Sand outer edges of longerons 12 to conform with curve of longerons 14 and 15 and cement doublers 16 against for-mers 2 through 8. If thoroughly dry, moisten outsides of doublers and cement their front ends against former 1 as well.
Butt cement front and rear fuselage sides17 and 18,cement when dry sicles against formers and longerons. Cement former braces 19 through 21 on the rear faces of formers 1 and 5 and on the front face of former 2. When dry, sand down braces to outline of formers. Cement tailweeei mount 22 between longerons 13 with center of hole 37 mm behind former 11.
Wing Construction 1: Butt join three each of wing center planking 129. Then cement spars 130 and ribs 131 and 132 underneath top center planking. Add webs 133 and mounting block 134, then cement leading edge 135 in front of top center planking and rib noses. When dry, sand top planking and leading edge to shape as shown in cross sections on plan sheet No. 2.
Bolt wing fixing bracket 125 against rear of former 5, place wing center panel into aperture of fuselage bottom and align carefully. Then drill 5 mm dia. hole through mounting block 134 exactly towards the 5 mm thread of the wing fixing bracket. Screw in the nylon wing fixing bolt and.mark holes for dowels 136 through holes of former 2 onto leading edge. Remove center panel, drill leading edge and cement dowels 136 into leading edge and webs 133.
Cut out the center bay of the top planking, bevel the rear edge of bottom planking, cut hole for wing fixing bolt and glue on bottom planking. Let dry and then sand center panel.
Fuselage Construction 2: Cut three pieces lo5 mm long from nose planking sheet 23 and cement over fuselage bottom between formers 1 and 2. Butt join plankings 24 along center line and cement over fuselage bottom from former 6 to end of fuselage. Let dry thoroughly, then remove fuselage bottom from building board.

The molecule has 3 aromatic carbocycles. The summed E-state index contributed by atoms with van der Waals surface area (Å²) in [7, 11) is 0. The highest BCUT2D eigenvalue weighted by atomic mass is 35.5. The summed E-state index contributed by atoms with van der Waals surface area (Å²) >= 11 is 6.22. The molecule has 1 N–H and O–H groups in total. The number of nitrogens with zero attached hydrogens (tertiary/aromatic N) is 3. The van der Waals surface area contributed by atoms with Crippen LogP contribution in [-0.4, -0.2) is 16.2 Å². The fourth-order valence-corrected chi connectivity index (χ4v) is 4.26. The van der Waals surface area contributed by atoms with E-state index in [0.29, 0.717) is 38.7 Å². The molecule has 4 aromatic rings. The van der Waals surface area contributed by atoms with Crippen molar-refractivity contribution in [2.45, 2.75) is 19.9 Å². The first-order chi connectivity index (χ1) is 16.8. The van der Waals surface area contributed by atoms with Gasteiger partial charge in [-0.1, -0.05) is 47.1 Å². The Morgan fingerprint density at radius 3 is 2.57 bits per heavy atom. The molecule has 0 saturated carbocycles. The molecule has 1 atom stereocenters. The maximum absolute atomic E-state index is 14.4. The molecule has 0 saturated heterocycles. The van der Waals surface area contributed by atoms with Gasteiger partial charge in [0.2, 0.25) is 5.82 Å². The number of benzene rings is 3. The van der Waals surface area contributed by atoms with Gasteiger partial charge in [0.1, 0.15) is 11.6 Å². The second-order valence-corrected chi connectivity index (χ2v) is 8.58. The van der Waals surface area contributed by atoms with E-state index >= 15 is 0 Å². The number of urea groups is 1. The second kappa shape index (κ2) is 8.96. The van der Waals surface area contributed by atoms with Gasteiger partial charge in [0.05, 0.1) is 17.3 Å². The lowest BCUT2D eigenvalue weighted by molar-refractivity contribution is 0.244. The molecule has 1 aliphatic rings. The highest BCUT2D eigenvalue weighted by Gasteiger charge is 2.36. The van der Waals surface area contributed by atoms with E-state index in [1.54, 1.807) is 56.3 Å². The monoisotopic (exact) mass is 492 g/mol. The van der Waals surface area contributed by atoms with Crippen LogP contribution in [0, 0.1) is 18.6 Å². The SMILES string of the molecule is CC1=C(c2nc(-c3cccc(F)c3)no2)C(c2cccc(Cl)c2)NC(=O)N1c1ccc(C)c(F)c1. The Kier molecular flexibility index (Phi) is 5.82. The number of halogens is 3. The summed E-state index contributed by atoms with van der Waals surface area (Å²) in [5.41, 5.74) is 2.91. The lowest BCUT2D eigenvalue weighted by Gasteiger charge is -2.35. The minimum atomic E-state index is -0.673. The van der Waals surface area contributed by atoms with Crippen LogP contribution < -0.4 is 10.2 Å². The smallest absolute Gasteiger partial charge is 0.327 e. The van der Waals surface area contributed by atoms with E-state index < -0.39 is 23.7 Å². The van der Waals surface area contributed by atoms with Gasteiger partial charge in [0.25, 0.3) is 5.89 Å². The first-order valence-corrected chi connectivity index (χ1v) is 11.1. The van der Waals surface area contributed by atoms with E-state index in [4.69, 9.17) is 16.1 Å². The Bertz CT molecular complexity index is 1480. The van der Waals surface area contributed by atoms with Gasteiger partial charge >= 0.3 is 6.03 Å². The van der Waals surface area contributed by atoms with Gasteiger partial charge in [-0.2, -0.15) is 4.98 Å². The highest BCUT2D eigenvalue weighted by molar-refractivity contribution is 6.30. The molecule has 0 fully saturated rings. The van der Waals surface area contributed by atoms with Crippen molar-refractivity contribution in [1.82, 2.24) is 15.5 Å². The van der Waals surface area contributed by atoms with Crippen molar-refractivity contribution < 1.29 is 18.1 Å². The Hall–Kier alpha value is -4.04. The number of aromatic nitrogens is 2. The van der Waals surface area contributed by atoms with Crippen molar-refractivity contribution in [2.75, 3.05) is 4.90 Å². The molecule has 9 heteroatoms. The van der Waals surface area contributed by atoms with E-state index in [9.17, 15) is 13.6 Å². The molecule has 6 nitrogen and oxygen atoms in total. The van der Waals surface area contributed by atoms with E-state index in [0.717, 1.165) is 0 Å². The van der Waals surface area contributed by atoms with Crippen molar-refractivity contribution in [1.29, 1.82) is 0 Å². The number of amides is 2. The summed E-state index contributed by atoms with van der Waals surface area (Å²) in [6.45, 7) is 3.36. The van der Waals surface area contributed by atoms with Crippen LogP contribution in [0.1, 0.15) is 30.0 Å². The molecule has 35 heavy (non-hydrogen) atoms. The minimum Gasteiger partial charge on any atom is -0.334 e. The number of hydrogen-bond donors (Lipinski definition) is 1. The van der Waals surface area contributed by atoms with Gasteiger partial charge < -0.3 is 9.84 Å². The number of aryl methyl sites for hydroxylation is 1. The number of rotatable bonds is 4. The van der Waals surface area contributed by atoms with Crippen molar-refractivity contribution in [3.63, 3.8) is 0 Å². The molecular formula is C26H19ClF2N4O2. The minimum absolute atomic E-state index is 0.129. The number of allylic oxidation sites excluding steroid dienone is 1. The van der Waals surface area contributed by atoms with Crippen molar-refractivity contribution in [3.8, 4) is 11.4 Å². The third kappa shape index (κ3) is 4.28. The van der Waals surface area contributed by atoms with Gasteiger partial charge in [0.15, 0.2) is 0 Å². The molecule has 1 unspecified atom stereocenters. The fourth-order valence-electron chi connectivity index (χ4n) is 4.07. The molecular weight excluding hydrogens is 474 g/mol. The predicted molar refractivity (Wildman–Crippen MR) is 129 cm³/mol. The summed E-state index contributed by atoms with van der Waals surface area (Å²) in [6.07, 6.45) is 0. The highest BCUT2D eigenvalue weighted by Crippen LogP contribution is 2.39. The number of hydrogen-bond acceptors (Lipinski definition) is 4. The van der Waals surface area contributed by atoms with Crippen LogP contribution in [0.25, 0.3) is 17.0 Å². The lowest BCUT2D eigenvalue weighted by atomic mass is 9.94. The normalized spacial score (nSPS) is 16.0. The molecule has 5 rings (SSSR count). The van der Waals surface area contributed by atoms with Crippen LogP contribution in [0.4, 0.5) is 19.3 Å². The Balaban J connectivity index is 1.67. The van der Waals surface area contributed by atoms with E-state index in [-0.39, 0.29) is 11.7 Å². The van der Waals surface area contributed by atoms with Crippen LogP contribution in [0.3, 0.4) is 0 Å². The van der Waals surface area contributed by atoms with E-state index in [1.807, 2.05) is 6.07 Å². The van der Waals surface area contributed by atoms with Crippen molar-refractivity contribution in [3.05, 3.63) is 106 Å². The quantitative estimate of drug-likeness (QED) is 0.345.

Cut two 30 mm and twelve 65 mm long fillets from balsa strips 25 and glue into fuselage corners behind former 1. When dry, cut and sand fuselage front edges for cooling air exits according to sections A-A and B-B.
Laminate cockpit frames 28 and 29 from three 1 x 6 x 400 mm plywood strips over hardboard former or in nail jig. Then add frame doublers 30 to frame 29 and file notches in frames 28 and 29 to locate cockpit struts 44 and 123 according to sections C-C and D-D. Notches for cockpit struts 121 and 122 will be filed in at a later building stage.
Cement formers 26 and 27, cockpit frames 28 and 29 and formers 30 through 37 onto fuselage bottom. Former 27 should be located 10 mm in front of former 2 and former 37 should be slanted forward according to fuselage side view.
Round off front ends of engine bearers 38 according to top view, space them with a gap of 3o mm and connect them temporarily with some scrap plywood and nails. Then drill engine mounting holes for 1.5 degrees right side thrust and file inner faces of bearers to accept engine crankcase. Glue gussets 39 to outsides of engine bearers and then glue whole assembly into fuselage. When dry, sand rear ends of engine bearers flush with rear face of former 27 and remove scrap plywood and nails.